varying weather reports
cloud the atmosphere
at times

But we are hopeful
and look for the ultimate V (...-)

Peace in the neighborhood
by Paul MCCartney



Seeing Sir Paul live was an experience. So glad we talked ourselves into it when we heard tickets were going on sale months ago. That boy certainly doesn’t need to be touring at this stage of his life. He must enjoy doing it, is all we can figure. And that’s exactly how the entire show felt. We got the impression that he feels he owes it to us to be entertained and he was happy to do it. As quickly as they transitioned from one song to the next, he still took time to joke and tell little stories about playing for and with Hendrix, Clapton, etc. He reminded us to tell our family and friends we love them as often as we can, as he regrets not saying so to John one more time. He played for three hours straight without a break in 100° heat, although I’m sure they were blowing what cold air they could on the stage. And even when his band did take a break, he continued to play acoustic sets alone with his guitar or piano. He may have lost just a tad of high range, but his voice is just as clear and wonderful as ever. How does he do it? It was quite amazing.

Love you all!



Baccalaureate Hymn

Earth was given as a garden, cradle for humanity;
Tree of life and tree of knowledge placed for our discovery.
Here was home for all your creatures born of land and sky and sea;
All created in your image, all to live in harmony.
Show to us again the garden where all life flows fresh and free.
Gently guide your sons and daughters into full maturity.
Teach us how to trust each other, how to use for good our power,
How to touch the earth with rev'rence. Then once more will Eden flower.
Bless the earth and all your children, one creation makes us whole,
Interwoven, all connected, planet wide and in most soul.
Holy mother, life bestowing, bid our waste and warfare cease.
Fill us all with grace o'er flowing. Teach us how to live in peace.
[Words: Roberta Bard (b. 1940); Music Rowland Hugh Prichard (1811-1887)]

That was the peace theme
sung at daughter Erin's graduation
from Lawrence University in June of 08

Avalon puzzle-worker

Puzzle Dust

When the final piece is lifted and set in place,
completing the field, filling the hole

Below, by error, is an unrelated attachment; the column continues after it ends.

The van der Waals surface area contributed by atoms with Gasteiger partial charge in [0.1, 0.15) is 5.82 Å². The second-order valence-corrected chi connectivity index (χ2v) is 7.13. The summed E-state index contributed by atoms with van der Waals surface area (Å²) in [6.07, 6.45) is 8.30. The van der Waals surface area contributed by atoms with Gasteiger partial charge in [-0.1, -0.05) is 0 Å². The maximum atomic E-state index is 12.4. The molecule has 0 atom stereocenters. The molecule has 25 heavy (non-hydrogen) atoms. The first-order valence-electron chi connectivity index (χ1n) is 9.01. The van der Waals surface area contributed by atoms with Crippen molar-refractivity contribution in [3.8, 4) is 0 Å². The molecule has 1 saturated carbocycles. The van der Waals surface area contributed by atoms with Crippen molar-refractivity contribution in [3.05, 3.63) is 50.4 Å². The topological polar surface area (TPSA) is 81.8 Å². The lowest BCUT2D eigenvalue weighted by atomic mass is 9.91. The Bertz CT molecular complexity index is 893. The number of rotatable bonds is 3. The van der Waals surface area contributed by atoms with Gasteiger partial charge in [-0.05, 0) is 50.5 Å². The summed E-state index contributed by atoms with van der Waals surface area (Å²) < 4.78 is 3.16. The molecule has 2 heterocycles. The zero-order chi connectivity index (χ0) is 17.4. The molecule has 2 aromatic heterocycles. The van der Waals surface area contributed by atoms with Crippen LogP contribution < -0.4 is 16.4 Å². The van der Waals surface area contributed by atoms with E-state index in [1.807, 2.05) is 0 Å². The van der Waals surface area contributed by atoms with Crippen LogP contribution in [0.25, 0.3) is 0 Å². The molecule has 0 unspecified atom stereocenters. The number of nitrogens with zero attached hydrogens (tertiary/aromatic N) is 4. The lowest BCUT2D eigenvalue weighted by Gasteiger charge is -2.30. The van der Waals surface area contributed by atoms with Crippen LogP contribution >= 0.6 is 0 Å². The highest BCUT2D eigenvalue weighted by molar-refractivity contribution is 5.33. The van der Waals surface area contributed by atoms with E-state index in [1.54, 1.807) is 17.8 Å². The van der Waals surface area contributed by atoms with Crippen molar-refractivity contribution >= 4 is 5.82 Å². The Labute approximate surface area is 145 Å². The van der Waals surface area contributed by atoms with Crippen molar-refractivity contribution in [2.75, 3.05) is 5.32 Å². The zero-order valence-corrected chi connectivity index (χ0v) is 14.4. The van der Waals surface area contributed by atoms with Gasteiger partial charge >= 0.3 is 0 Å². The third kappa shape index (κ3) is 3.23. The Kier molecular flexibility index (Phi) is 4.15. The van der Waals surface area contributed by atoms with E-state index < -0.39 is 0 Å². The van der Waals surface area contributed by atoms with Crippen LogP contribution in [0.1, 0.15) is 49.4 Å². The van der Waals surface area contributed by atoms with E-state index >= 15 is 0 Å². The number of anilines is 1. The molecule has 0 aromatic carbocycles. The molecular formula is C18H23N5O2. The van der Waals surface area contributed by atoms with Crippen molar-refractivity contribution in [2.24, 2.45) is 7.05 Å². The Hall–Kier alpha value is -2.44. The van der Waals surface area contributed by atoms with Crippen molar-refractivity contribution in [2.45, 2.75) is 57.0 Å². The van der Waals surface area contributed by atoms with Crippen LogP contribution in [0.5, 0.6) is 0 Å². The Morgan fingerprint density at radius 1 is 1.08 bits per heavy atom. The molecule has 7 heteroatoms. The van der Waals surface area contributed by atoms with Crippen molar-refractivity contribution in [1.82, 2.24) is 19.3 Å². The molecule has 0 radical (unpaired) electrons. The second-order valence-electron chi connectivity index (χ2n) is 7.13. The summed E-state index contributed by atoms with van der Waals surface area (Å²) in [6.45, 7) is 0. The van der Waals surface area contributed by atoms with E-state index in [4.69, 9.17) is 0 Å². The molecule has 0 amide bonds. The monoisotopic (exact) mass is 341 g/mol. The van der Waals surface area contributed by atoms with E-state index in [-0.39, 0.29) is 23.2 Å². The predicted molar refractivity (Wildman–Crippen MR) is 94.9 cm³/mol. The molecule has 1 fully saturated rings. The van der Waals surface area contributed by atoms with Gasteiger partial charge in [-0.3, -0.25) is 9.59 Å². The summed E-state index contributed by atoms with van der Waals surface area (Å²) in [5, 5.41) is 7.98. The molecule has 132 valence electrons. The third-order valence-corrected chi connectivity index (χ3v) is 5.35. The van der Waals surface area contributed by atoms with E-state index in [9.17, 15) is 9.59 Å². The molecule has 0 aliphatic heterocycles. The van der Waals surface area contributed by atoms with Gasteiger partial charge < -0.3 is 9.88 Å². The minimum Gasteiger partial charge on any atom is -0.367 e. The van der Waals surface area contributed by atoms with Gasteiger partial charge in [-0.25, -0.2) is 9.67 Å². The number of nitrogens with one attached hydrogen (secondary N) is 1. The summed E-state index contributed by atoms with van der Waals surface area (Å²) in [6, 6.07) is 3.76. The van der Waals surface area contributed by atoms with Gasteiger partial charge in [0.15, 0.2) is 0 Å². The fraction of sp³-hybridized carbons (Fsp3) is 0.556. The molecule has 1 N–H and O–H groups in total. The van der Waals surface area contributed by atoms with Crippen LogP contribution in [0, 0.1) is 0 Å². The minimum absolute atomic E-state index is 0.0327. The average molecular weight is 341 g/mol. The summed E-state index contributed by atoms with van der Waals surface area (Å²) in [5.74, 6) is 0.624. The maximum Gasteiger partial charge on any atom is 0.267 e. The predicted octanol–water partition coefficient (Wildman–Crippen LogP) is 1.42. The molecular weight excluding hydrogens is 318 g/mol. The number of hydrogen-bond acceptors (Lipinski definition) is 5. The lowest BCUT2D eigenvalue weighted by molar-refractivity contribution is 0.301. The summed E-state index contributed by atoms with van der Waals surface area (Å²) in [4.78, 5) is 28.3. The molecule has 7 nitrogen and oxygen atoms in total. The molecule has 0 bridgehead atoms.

in a grove of trees, a jagged gap
in the ocean or the flat, black sky.
When the scene is whole before me:
tiny men, arms thin as wicks, walking
briskly along a gray rain-riven street,
the woman bent to her dog under an awning,
his wet head held up with trust,
one white paw in her hand, tip
of his tail I kept trying all day
to press into the starry night, ruffled
hem of her blown-up skirt
that never fit into the distant waves
breaking along the shore,
and the bridge, its rickrack of steel girders
I thought were train tracks or a fallen fence,
when it all, at last, makes sense, a vast
satisfaction fills me: the mossy boulders,
pleasing in their eternal random piles,
the river eased around them, green
with its fever to reach the sea,
a ragged bunch of flowers gathered
from the hills I've locked together,
edge to edge, and placed in a glittering vase
behind a window streaked with rain
which the child in his woolen cap
looks into: boxes of candy wrapped
and displayed, desire burning
in his belly, precursor to the fire
that could have broken his small heart
open like a coal someday
in his future, which for him
is nothing but this empty box
layered with a fine dust, the stuff
from which he was born and will
die into, carried, weightless,
to summer's open door
where I bang my hand against
the cardboard, watch the particles,
like chaff or ashes, vanish in wind.

"Puzzle Dust" by Dorianne Laux, from Facts About the Moon. © Norton, 200


Happy days will come again

Click this:

In 1963, Judy Garland was a forty-one year old fading star just a few short years from her own premature death from a drug overdose, while Barbra Streisand was twenty-one and an emerging star who already had a cult following. Garland, always broke, needed her new television show to be a hit -- and Streisand had a reputation as a guest star who could bring standout ratings and reviews. And so it was that Garland pieced together her own fragile self-confidence and invited the irrepressible Streisand to be a guest on her show: